Thyroid deficiency

The role of the thyroid gland

The thyroid gland

The thyroid gland is responsible for making thyroid hormones, which control the metabolism of all cells in the body

The thyroid gland is located at the front of the neck and partially wraps around the windpipe. The two primary thyroid hormones are T4 (Thyroxine) and T3 (Triiodothyronine). T4 is inactive and comprises about 80% of thyroid hormone production; T3 is the active hormone that the body uses to function. T4 is converted into T3 when thyroid hormone is needed

Thyroid hormones regulate how slowly or quickly the body uses the fuel that is consumed – in particular, carbohydrates and fat. This helps to control the body temperature and fat percentage.

TSH (thyroid stimulating hormone) is produced by the pituitary gland and released when low circulating levels of thyroid hormone are detected by the hypothalamus, which instructs the pituitary to release TSH. When sufficient amounts are circulating, the hypothalamus communicates with the pituitary to stop or slow down release. High levels of TSH in the blood often mean that the pituitary is trying to stimulate thyroid hormone production, but the thyroid gland is not responding.

 Function of thyroid hormone

  • Regulates temperature, metabolism and cerebral function
  • Increases energy, body temperature and warmth
  • Increases fat breakdown, resulting in decreased weight and lower cholesterol
  • Protects against cardiovascular ailments
  • Improves cerebral metabolism
  • Supports cognitive function
  • Relieves symptoms of thin sparse hair, dry skin and brittle nails.

Thyroid disease

An estimated 6% of people suffer from thyroid disease, yet the majority are completely unaware that they have it. Women are estimated to be six to eight times more prone to thyroid disease than men.

Because the symptoms can be very subtle, they are often overlooked or mistaken for other health issues. Symptoms include:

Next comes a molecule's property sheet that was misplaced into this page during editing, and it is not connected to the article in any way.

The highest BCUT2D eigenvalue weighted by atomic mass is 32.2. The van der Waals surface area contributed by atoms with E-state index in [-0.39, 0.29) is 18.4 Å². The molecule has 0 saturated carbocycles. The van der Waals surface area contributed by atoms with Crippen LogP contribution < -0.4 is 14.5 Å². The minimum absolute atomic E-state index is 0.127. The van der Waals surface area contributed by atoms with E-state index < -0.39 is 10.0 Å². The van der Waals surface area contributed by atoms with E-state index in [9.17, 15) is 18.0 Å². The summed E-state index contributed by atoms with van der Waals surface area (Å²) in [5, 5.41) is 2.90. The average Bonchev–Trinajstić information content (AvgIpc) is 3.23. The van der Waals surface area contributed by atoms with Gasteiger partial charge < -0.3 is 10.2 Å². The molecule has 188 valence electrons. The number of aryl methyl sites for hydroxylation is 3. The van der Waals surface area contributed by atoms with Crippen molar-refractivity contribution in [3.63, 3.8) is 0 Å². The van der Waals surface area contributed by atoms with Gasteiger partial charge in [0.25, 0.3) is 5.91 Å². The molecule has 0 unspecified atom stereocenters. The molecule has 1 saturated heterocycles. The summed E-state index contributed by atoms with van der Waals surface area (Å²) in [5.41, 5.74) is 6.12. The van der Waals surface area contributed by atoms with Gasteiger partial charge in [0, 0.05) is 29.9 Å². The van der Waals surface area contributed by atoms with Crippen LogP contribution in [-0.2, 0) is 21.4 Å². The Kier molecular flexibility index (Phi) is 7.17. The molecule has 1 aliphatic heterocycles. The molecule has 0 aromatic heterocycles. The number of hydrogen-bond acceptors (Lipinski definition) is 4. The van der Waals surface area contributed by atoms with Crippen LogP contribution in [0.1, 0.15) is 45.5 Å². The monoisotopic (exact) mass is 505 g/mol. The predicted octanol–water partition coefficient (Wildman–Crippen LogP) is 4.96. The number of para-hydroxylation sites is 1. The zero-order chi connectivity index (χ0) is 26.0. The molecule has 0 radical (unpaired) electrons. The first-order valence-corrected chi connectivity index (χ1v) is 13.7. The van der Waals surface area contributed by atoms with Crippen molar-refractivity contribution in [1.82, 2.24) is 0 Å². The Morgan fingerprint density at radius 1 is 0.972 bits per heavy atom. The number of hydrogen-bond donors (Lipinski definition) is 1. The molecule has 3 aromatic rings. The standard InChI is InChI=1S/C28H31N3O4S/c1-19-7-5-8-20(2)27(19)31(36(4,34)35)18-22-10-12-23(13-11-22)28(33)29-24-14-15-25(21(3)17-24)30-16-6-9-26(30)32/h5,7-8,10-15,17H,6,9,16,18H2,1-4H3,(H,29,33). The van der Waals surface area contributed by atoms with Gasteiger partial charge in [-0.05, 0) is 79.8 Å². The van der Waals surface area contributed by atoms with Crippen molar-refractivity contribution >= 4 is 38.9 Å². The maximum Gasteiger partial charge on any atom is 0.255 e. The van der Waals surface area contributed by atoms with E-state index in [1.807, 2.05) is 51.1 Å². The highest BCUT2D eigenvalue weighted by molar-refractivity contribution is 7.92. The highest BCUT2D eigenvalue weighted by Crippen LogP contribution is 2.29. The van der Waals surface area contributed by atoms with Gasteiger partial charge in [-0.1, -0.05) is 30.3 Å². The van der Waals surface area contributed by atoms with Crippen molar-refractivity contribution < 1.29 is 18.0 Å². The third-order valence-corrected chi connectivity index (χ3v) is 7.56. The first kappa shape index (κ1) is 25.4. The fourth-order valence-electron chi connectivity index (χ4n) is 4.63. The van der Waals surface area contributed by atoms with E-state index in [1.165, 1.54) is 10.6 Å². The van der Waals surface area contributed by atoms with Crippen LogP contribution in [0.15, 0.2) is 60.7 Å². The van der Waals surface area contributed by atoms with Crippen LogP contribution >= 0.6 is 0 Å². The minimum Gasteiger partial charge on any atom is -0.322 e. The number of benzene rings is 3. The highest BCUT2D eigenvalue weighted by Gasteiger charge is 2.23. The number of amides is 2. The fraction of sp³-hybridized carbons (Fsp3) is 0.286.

• Thin, dry hair
  • Eyebrows may curve straight down on outer edges
  • Hair missing on outer edge of eyebrows
  • Lower eyelashes missing or sparse
  • Dry skin
  • Puffiness around the Adam’s apple.

Hypothyroidism (underactive thyroid)


  • Slow metabolism
  • Listlessness
  • Lowered body temperature
  • Weight gain
  • Constipation
  • Muscle soreness
  • Feeling cold
  • Fatigue, depression
  • High cholesterol
  • Painful joints
  • Dry skin
  • Hair loss.


Depending on the symptoms, lab tests and physical examination, the doctor will decide on a combination of T3 and T4 that is most suitable. By compounding the exact individual dose of T4 and T3 that it needed, he/she will work towards normalising the TSH and maintaining the thyroid hormone levels to as close as possible as the body would naturally function.


Hypothyroidism is a very common problem and there are many reasons for it, including drinking chlorinated and fluoridated water, and eating brominated flour. Chlorine, fluoride, and bromine are all in the same family as iodine, and can displace iodine in the thyroid gland. Many people simply aren’t getting enough iodine in their diet to begin with.

Elevated reverse T3 levels will see their levels revert back to normal after undergoing chelation with EDTA and DMPS, which draw out cadmium, lead, mercury and other toxic metals. In essence, heavy metal toxicity can cause a functional form of hypothyroidism.

‘It’s very well-known that lead and cadmium interfere with testosterone production,’ Dr Jonathan Wright says. ‘What’s not so well-known is that reverse T3 is stimulated by toxic metals, so up it goes. In effect, we can have levels that are so high, they way outnumber the regular T3. You’re functionally hypothyroid even if your TSHs and free T3s happen to be normal.’


The conventional approach is to only consider the laboratory tests to determine hypothyroidism, where the TSH (thyroid stimulating hormone) and the T4 levels are evaluated to determine thyroid malfunction. This does not consider the conversion of T4 to T3 (the active thyroid hormone) and the possibility of reverse T3, which is produced particularly at times of stress and inhibits the conversion of T4 to T3.

An integrative practitioner will consider the physical signs of thyroid dysfunction. This includes symptoms such as dry skin, thinning of the outer margins of the eyebrows, subtle accumulation of fluid in the ankles, constipation, lack of sweating, weight gain and high cholesterol.

Taking the body temperature every morning before getting out of bed might also be suggested – if it is low, it is an indication of an under active thyroid.

The laboratory tests, which should include thyroid-stimulating hormone (TSH), total T4, free T4, total T3, free T3, and reverse T3, will be used to support the diagnosis.